Paul Whitelam, VP Product Marketing, ClickSoftware, puts across the case that in the race towards AI adoption we shouldn’t forget to see the value and importance of human input in the service cycle…
Like many industries, field service has seen an increase in the adoption of artificial intelligence-driven automation.
The benefits are many: improved efficiency, schedule accuracy, workforce productivity, responsiveness, cost savings and higher profit margins, and, importantly, happier customers.
Naturally, the onset of automation causes some anxiety in workers whose tasks are being handed over to AI. As with previous industrial revolutions, we’re not likely to find ourselves in a low employment high-leisure utopia. While the nature of work might change, plenty will remain to be done. Getting the full benefits of AI and machine learning still requires some human participation and a good understanding of who (or what) is best for each job.
People provide context
Service management solutions powered by artificial intelligence and machine learning can rapidly process high volumes of data to use as a basis for automated decisions. But when it comes to learning, machines can be a lot like humans— garbage in, garbage out.
When Microsoft launched its Tay chatbot on Twitter in 2016, few would have guessed that in just a day it would become a bigoted bully. The problem, of course, was that Tay was learning to converse by interacting with Twitter users, some of whom seized the opportunity to educate it on humanity’s worst impulses. Even with less shocking or inflammatory outcomes, AI learns from what it is shown and told. It’s likely to replicate bad behaviour if that’s all it’s shown.
AI-based tools can also provide simulations and modelling for multiple scenarios and highlight the interaction of various policy and process changes. For example, if the objective is the fastest response time available for every job, more technicians might have to be available for dispatching, increasing labour costs and decreasing utilization.
People must still define the process and priorities for automation to ensure your system optimizes for the right business goals. While intelligent computing power can grease the wheels of daily service operations, the real value comes from informing businesses to foster improved decision making.
Managing the unique and unusual
While humans can grow bored with the rote and routine, machines have yet to complain. Tasks that are repetitive and predictable are best handled with automation.
AI can manage most routine and ordinary tasks – chatbots, scheduling, appointment confirmation, routing, showing a mobile worker’s location and travel path to a job, it can even reassign and redistribute jobs around disruptions, addressing unplanned work with urgency. One UK gas utility can dispatch engineers to address a leak emergency in 13 seconds from the initial customer call—without human intervention.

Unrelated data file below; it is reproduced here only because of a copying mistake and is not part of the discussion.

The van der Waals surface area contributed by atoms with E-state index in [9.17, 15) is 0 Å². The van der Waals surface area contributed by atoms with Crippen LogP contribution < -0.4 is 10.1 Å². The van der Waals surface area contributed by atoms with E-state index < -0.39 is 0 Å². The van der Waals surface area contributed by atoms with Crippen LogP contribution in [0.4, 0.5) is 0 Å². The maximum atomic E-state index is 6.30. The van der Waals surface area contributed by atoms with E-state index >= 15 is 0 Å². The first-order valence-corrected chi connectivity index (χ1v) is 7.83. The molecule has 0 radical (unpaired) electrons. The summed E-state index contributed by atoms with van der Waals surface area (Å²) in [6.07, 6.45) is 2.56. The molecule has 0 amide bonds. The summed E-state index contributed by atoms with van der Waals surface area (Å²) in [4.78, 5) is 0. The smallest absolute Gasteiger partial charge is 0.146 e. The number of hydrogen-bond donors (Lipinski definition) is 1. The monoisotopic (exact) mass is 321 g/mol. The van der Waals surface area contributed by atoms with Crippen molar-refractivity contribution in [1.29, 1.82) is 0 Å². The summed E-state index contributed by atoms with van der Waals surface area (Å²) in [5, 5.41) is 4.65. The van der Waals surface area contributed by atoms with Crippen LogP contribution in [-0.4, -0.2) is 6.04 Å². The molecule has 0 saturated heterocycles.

AI can use a variety of inputs to increase schedule and travel time accuracy and optimize in real time, but what happens when you just don’t have the data?
One of the challenges faced by self-driving car producers is how to navigate remote areas, especially with routes that lack landmarks or distinguishing features.
Too few inputs can stump the machine. There is also additional context in some situations that will not be gleaned from data analysis, and impact from factors that perhaps are not being measured.
Hands off, humans
Applying new technology to solving problems in old ways yields minimal benefits, if any. Field service organizations see the greatest benefits from automation after reviewing their processes, KPIs, and business goals to leverage exactly the kind of data processing and analysis they didn’t have before.
They guide machine learning by providing good and plentiful data, filtering out the unimportant, and prioritizing the right goals. Specificity is key.
AI will do exactly what you tell it to—including replicating inefficient processes or making dubious decisions to optimize for a single outcome.
For example, prioritizing the shortest possible wait times for a technician to arrive could result in overstaffing and idle time—costing a lot of money.
Use projections and simulations to see how various goals interact to find the optimal balance, and remember that instructing your system includes telling it what not to do.
The vision of zero-touch service scheduling and dispatching enabled by AI and the Internet of Things is increasingly becoming a reality for service providers. Resist the temptation to interfere when unnecessary so you can give the machine a chance to learn, and reap the full benefits of increased productivity and efficiency.
What can your employees do with the extra time in their day? Focus on the people stuff, of course: training and coaching, brand ambassadorship, cross- and upselling, remote support—you name it.
There is still plenty for humans to do in the increasingly automated field service world, and it’s the work that relies on person-to-person connections and trust. While your people are improving service quality and strengthening relationships with colleagues and customers, trust that automation can handle the rest.
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